The Cabrini University community joins the nation in mourning the passing of Gloria Richardson, who left us on Thursday, July 15, 2021.
Richardson was the first woman to lead and sustain a Civil Rights movement outside of the Deep South, when she sparked the Cambridge Movement in eastern Maryland in 1962. She helped to organize sit-ins at restaurants, theaters, and other venues to demand that Black people have access to jobs, quality public education, decent housing, suitable healthcare, and desegregated public spaces. An Associated Press obituary lauds Richardson as “one of the nation’s leading female civil rights activists” whose grassroots action is considered to be an early foundation of the Black Power movement and an inspiration for a wave of young activists in the 1960s and 1970s.
Richardson was the recipient of the Cabrini History and Political Science Department’s 2015 Ivy Young Willis and Martha Willis Dale Award, which recognizes a woman who has made a noteworthy contribution to the civic life of her community: local, regional, national, or international.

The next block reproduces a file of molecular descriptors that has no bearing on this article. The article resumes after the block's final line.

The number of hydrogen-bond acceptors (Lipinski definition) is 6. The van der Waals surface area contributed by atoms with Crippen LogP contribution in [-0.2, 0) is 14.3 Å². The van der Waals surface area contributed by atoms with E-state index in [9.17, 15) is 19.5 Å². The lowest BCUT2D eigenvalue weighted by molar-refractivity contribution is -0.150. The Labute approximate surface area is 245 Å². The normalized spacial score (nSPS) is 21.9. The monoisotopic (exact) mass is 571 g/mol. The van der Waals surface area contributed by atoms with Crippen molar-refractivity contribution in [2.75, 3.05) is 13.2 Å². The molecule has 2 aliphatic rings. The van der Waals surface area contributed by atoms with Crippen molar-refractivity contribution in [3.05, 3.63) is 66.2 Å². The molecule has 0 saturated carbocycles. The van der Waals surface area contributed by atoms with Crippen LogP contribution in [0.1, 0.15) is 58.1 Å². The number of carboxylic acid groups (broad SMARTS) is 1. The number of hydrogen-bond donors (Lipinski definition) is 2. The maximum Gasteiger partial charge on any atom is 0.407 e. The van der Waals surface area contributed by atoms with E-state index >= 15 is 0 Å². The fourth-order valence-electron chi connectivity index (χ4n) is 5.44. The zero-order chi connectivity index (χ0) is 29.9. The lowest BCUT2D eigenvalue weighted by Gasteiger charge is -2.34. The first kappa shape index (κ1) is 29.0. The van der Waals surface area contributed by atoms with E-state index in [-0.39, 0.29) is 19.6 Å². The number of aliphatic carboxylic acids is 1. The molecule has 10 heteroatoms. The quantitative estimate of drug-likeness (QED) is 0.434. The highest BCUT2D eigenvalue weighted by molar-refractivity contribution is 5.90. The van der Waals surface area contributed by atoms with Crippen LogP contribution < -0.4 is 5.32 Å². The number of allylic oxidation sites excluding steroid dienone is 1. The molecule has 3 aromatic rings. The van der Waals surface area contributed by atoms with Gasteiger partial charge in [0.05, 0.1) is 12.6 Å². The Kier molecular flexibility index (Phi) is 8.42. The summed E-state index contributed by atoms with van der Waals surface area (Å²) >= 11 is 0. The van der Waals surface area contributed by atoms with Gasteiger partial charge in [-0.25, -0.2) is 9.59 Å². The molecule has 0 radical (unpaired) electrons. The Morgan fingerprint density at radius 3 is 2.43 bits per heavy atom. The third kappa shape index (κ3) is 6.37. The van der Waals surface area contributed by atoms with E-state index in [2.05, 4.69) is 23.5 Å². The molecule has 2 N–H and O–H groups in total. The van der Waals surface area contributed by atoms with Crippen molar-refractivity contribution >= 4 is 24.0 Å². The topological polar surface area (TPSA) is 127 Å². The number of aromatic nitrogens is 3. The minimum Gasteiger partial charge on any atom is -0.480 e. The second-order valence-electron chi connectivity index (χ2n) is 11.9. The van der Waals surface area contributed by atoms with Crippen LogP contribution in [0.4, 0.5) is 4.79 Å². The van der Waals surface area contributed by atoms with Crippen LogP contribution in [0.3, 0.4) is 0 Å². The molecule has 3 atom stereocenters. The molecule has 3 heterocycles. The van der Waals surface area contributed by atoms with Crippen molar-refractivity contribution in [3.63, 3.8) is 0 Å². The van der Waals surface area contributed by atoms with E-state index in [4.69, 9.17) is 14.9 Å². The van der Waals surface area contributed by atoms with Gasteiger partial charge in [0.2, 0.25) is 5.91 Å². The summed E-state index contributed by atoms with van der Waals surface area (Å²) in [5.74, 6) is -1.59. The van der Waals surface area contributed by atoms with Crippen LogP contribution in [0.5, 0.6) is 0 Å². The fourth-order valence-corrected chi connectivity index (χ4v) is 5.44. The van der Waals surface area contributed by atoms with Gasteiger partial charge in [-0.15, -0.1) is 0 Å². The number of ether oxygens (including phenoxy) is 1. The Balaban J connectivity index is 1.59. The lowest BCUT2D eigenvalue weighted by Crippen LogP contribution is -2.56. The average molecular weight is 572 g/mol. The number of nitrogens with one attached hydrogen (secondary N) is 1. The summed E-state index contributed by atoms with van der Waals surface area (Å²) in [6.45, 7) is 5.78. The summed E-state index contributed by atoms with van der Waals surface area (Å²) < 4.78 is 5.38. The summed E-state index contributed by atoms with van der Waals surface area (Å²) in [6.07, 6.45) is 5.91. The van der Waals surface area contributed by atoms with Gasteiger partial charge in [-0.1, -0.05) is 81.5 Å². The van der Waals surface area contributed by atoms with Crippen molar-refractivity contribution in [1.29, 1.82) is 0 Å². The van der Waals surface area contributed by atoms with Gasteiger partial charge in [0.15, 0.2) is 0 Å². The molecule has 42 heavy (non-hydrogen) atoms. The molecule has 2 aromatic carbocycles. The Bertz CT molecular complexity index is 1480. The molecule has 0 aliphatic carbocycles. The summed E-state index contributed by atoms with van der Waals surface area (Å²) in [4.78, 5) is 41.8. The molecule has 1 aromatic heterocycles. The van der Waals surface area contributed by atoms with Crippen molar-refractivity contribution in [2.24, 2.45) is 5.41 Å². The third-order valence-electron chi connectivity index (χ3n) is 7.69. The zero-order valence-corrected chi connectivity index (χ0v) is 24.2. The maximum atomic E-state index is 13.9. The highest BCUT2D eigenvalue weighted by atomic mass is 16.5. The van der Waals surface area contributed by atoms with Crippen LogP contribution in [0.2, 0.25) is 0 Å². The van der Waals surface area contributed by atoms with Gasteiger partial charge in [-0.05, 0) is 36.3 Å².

View more photos from that event on Cabrini’s Flickr account.
In the spirit of Cabrini’s mission, Richardson influenced and continues to influence the global efforts for human rights. Cabrini’s own Joseph R. Fitzgerald, PhD, wrote the definitive biography of Richardson, The Struggle is Eternal: Gloria Richardson and Black Liberation.
“The Cambridge Movement was the soil in which Richardson planted a seed of Black power and nurtured its growth,” said Fitzgerald. “Everything that the Black Lives Matter movement is working at right now is a continuation of what the Cambridge Movement was doing.”
Cabrini University and the Department of History and Political Science are planning a memorial to honor the life and legacy of Gloria Richardson this fall; more information on that memorial will be available at a later date.
Please read more about the life and passing of Gloria Richardson via the Associated Press (Gloria Richardson, civil rights pioneer, dies at 99) and New York Times (Gloria Richardson, Uncompromising Civil Rights Advocate, Dies at 99).